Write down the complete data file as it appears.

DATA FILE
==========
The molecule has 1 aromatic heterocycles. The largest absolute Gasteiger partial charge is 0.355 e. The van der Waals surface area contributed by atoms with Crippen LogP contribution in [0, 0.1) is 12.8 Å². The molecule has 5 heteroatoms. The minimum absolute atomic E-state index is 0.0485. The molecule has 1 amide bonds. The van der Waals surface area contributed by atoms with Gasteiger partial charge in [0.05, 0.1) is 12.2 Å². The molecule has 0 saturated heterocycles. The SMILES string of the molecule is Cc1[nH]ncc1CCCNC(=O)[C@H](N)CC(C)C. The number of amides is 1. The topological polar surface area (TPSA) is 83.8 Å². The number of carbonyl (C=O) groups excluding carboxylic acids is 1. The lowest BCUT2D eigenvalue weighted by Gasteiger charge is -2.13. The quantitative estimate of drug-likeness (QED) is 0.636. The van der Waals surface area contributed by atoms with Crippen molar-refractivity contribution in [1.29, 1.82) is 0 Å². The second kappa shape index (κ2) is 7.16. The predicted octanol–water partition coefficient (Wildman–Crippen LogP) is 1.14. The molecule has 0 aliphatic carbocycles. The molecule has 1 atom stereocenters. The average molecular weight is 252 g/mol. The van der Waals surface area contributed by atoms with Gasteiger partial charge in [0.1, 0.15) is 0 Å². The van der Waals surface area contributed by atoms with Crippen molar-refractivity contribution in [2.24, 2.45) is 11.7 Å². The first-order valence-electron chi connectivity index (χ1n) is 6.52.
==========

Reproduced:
The molecule has 1 aromatic heterocycles. The largest absolute Gasteiger partial charge is 0.355 e. The van der Waals surface area contributed by atoms with Crippen LogP contribution in [0, 0.1) is 12.8 Å². The molecule has 5 heteroatoms. The minimum absolute atomic E-state index is 0.0485. The molecule has 1 amide bonds. The van der Waals surface area contributed by atoms with Gasteiger partial charge in [0.05, 0.1) is 12.2 Å². The molecule has 0 saturated heterocycles. The SMILES string of the molecule is Cc1[nH]ncc1CCCNC(=O)[C@H](N)CC(C)C. The number of amides is 1. The topological polar surface area (TPSA) is 83.8 Å². The number of carbonyl (C=O) groups excluding carboxylic acids is 1. The lowest BCUT2D eigenvalue weighted by Gasteiger charge is -2.13. The quantitative estimate of drug-likeness (QED) is 0.636. The van der Waals surface area contributed by atoms with Crippen molar-refractivity contribution in [1.29, 1.82) is 0 Å². The second kappa shape index (κ2) is 7.16. The predicted octanol–water partition coefficient (Wildman–Crippen LogP) is 1.14. The molecule has 0 aliphatic carbocycles. The molecule has 1 atom stereocenters. The average molecular weight is 252 g/mol. The van der Waals surface area contributed by atoms with Gasteiger partial charge in [0.1, 0.15) is 0 Å². The van der Waals surface area contributed by atoms with Crippen molar-refractivity contribution in [2.24, 2.45) is 11.7 Å². The first-order valence-electron chi connectivity index (χ1n) is 6.52.